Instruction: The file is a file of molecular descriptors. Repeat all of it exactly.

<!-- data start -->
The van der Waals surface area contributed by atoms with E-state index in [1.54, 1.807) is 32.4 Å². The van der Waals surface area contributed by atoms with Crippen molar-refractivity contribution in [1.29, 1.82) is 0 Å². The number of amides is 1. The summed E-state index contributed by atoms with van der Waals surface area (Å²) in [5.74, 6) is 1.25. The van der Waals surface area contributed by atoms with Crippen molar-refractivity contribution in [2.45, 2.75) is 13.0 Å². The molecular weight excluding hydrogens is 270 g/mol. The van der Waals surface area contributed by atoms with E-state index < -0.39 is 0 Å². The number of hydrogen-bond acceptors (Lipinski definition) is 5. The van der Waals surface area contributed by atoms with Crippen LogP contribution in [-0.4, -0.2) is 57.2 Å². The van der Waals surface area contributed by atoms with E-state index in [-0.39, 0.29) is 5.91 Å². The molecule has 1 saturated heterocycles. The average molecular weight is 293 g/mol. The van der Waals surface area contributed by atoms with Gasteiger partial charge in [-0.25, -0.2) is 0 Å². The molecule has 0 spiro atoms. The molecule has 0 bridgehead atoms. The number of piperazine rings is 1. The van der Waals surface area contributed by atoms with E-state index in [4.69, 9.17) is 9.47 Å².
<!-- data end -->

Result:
The van der Waals surface area contributed by atoms with E-state index in [1.54, 1.807) is 32.4 Å². The van der Waals surface area contributed by atoms with Crippen molar-refractivity contribution in [1.29, 1.82) is 0 Å². The number of amides is 1. The summed E-state index contributed by atoms with van der Waals surface area (Å²) in [5.74, 6) is 1.25. The van der Waals surface area contributed by atoms with Crippen molar-refractivity contribution in [2.45, 2.75) is 13.0 Å². The molecular weight excluding hydrogens is 270 g/mol. The van der Waals surface area contributed by atoms with E-state index < -0.39 is 0 Å². The number of hydrogen-bond acceptors (Lipinski definition) is 5. The van der Waals surface area contributed by atoms with Crippen LogP contribution in [-0.4, -0.2) is 57.2 Å². The van der Waals surface area contributed by atoms with E-state index in [-0.39, 0.29) is 5.91 Å². The molecule has 1 saturated heterocycles. The average molecular weight is 293 g/mol. The van der Waals surface area contributed by atoms with Gasteiger partial charge in [-0.25, -0.2) is 0 Å². The molecule has 0 spiro atoms. The molecule has 0 bridgehead atoms. The number of piperazine rings is 1. The van der Waals surface area contributed by atoms with E-state index in [4.69, 9.17) is 9.47 Å².